From What lawyers want you to know about your divorce


Timothy Sullivan tips for divorce

Most of us think we know a lot about divorce from the media or watching others go through it, and often the focus is on the emotional strain, which is difficult for everyone. But even an amicable divorce involves legal ramifications, and there really is no substitute for professional counsel when it comes to that part of divorce.

This week, we joined other lawyers from around the world to share our advice from the front lines of divorce proceedings on the DivorcedMoms website.

Divorce is foreign territory to most who enter it. Friends and family can offer welcome support; but, at many times through the process, it is the wisdom and guidance of a legal professional that is the most valuable. Attorneys, after all, are the trained experts who help us navigate the rather intimidating mountains of forms and court proceedings to assist us in dissolving our dysfunctional marriages.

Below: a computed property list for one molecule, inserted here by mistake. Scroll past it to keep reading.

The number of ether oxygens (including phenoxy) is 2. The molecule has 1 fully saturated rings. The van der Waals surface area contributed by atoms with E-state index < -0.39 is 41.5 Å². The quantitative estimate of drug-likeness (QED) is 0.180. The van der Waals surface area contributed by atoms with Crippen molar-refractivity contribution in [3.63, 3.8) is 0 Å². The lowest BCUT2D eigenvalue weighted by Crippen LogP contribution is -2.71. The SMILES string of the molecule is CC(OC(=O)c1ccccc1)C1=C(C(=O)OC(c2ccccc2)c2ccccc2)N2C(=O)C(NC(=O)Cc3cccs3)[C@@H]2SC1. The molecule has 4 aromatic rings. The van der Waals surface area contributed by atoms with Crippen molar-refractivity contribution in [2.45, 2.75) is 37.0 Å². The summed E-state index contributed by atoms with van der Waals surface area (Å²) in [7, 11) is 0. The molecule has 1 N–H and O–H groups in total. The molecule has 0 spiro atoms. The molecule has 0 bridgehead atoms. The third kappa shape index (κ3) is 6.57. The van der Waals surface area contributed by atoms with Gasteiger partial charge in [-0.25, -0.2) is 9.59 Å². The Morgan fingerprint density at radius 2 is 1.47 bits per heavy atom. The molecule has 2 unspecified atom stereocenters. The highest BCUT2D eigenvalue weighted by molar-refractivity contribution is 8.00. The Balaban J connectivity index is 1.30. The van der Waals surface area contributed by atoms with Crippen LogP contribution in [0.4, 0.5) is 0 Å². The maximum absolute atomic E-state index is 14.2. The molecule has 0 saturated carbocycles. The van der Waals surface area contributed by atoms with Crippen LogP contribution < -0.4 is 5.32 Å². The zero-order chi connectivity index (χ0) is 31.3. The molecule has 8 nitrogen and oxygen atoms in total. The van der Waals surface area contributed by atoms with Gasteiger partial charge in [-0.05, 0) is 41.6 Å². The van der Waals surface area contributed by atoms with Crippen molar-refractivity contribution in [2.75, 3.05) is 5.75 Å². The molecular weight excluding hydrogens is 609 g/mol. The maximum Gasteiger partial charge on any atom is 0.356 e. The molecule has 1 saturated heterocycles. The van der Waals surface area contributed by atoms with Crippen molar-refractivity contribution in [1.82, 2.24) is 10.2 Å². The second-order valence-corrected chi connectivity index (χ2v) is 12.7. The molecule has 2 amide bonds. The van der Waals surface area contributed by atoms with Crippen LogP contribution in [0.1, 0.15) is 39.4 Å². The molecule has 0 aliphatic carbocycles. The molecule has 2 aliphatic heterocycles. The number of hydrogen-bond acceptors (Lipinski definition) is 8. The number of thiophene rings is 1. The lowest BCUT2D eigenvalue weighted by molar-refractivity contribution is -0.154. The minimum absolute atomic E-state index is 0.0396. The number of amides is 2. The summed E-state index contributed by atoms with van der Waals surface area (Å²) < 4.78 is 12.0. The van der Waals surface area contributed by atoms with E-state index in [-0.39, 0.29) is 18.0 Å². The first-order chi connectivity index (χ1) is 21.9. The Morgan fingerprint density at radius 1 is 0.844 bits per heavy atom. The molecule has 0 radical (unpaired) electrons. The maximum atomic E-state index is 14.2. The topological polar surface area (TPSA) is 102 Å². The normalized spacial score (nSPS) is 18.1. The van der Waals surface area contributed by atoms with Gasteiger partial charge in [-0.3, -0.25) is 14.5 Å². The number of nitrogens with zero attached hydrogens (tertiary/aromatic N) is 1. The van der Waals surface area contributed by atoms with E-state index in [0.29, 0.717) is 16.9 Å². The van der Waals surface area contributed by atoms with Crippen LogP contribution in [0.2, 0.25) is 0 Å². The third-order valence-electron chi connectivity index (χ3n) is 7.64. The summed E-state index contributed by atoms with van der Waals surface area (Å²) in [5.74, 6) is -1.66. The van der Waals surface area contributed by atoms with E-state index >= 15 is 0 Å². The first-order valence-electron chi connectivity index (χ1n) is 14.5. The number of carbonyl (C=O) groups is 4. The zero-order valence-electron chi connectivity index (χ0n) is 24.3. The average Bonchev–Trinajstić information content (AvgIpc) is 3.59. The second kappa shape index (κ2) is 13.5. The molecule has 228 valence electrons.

Lawyers have seen it all! Every imaginable kind of divorce, both amicable and vicious, with every set of circumstances have found their way into the offices of divorce attorneys.

What would the legal experts who have helped hundreds of couples end their unions like the rest of us to know?

Several top divorce lawyers shared the wisdom they wish all of us knew and would heed as we initiate divorces. Take these golden nuggets of advice to heart because they could save you time, trouble, and agony in the future!

You have the power to make your divorce less complicated and expensive!

Every divorce is unpleasant and will require a financial investment to pay for legal expenses; however, if you are cooperative, prepared, upfront with important information, and focus on the intended outcome, you can make the process less painful!

Corrie Sirkin, a family lawyer from Lesnevich, Marzano-Lesnevich, & Trigg in New Jersey shared: “for alimony and equitable distribution, your divorce is financial, not personal. If you provide your attorney with more information and proof; then you will get better advice and your divorce will cost less. Get copies of all financial documents possible and make a list of accounts, debts, and balances. Make a budget of what your family spends now and a proposed budget. Be thorough and accurate.”

Jason Kohlmeyer of Roko Law Office in Minnesota echoed Sirkin’s advice by stressing the importance of staying organized, having a plan, and creating a budget to save money on your divorce. He quipped “whose kids do you want to put through college? Yours or your lawyer’s?”